The haunted newlyweds in Rebecca. The vile and violent act of nature unleashed in The Birds. Deadly family secrets at the Jamaica Inn. British novelist Daphne Du Maurier was the queen of romantic suspense. She knew perfectly well how to portray a broken person who felt helpless in a desperate situation—someone who might have had a happy life were it not for the encroachment of nightmarish scenarios created by the wicked. Every so often, a movie director will rediscover her work and bring a tale of inner torment to the screen. In July 2017, Du Maurier’s My Cousin Rachel will enter theaters once more.
Poems by Cynthia Grady with illustrations by Michele Wood
Cynthia Grady and illustrator Michele Wood have crafted a book to share with children where each poem, together with its picture, is a thoughtful illumination of some aspect of slaves’ experiences.
"I was unhappy for a long time, and very lonesome, living with my grandmother. Then it was that books began to happen to me, and I began to believe in nothing but books and the wonderful world in books — where if people suffered, they suffered in beautiful language, not in monosyllables, as we did in Kansas." (From The Big Sea, one of Hughes’ autobiographies)
Our 16th president was a very odd-looking man. Long-limbed and raw-boned, this frontier president grew up without a lot of the niceties we take for granted today. He grew up surrounded by wilderness and not having much schooling. As he remembered it, "...I could read, write, and cipher (simple math) ... but that was all."
A mother's protection is a wondrous thing. When Rosemary felt her mother's powerful spell wrap around her so hard it forced her to the ground, she knew she had no reason to be worried for her own safety. But then it cut off as though cleaved with a sword, and Rosemary knew that something terrible had happened to her.
If you like a good cooking show—and a good story—dive into John O’Connell’s The Book of Spice for a lot of kitchen knowledge, delivered with an English accent. From his first try at tandoori chicken at a family picnic, Mr. O’Connell was hooked on the beautiful differences spices could make.
As seasoned cooks know, spice is very nice, and there are certainly more of them available now, both online and in the supermarket. Indeed, there are so many herbs, spices, and blends that it’s a daunting proposition to select one to try out. Surely it would be better if you understood not only their uses but also their fascinating histories.
Why didn’t Cinderella’s father protect her from the “wicked” stepmother? And surely the prince wasn’t the first handsome boy she laid eyes on! Besides all that, do wishes magically happen? In Cameron Dokey’s Before Midnight, a reworking of the Cinderella story, all of these questions are wonderfully explored.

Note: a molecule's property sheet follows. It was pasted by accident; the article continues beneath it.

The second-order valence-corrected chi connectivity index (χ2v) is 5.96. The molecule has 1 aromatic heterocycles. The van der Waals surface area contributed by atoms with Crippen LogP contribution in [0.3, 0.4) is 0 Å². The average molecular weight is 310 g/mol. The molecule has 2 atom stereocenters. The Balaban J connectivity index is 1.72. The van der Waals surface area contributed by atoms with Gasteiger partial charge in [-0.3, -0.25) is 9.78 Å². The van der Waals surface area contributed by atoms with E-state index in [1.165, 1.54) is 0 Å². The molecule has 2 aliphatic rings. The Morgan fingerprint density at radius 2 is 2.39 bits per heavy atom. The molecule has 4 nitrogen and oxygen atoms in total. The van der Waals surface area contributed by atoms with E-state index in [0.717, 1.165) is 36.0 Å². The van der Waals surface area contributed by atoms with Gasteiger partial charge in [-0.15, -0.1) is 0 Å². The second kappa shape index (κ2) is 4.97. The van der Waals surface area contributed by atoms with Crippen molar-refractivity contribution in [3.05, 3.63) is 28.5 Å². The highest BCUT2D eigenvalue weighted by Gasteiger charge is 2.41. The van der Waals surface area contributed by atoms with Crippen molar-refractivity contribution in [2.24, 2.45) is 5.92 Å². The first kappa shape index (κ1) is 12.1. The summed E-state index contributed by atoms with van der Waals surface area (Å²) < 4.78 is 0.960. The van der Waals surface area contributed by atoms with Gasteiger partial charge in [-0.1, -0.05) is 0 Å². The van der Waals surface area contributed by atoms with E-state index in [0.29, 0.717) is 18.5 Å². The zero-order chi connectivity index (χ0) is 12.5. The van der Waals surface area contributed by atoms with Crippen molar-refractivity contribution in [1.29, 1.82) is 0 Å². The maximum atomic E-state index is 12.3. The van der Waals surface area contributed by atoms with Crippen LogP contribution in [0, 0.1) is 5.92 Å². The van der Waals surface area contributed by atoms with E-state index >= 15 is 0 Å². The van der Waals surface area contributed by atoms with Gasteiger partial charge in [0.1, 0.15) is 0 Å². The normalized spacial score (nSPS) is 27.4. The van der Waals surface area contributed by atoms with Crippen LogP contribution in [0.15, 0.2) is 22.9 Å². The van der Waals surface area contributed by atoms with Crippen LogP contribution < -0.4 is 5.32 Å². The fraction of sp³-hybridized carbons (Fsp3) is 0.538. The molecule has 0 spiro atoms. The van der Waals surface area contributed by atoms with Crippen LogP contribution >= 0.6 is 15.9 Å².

Cendrillon’s (Cinderella’s) father and mother had a legendary love. When her mother died just hours after she was born, Etienne de Brabant took it . . . badly. He cursed his late wife’s garden, swore that he never wanted to see their baby daughter, and took off for a divided court, leaving behind another baby—a boy whose identity he did not reveal.
On May 29, 2005, a public dedication ceremony was held at the Richard Kirkland Monument, adjacent to the newly restored Sunken Road. Workers spent months burying power lines, removing pavement, and restoring the stone wall. All of this recreated the look and feel of what became one of the bloodiest pieces of ground in the Civil War.
Fredericksburg rises from the fall line of the Rappahannock River. Its natural hills are generally considered to be just part of the scenic landscape. Wealthy townspeople, such as the Willis and Marye families, built their mansions on the heights. Before the Civil War, the scenery was pleasant but otherwise unremarkable.
Heavy holiday meals got you down? Even if you were virtuous and limited your intake of feast foods, odds are for that all that sweet stuff left you more than ready for a change of pace.
For almost 70 years, the Rodale Institute has been teaching people how to bring the good stuff into their diets. Their motto from the beginning: Healthy Soil = Healthy Food = Healthy People. It’s still a good motto. They’ve led the organic gardening and farming movements for generations, and they know what they’re doing. They also know how to cook—and not just the fancy recipes that rely on ultra-special ingredients. The Rodale Whole Foods Cookbook is as solid as it sounds.
All they want is a Homecoming.
Dicey Tillerman is the 13-year-old big sister, and it’s up to her to look after the younger kids—a situation that becomes a lot more complicated when their mentally ill mother abandons them in the parking lot of a shopping mall.
Their mother said they were going on a trip to see their rich Aunt Cilla. Maybe their mother got confused, the way she does. Maybe she is already at Aunt Cilla’s waiting for them. Maybe not.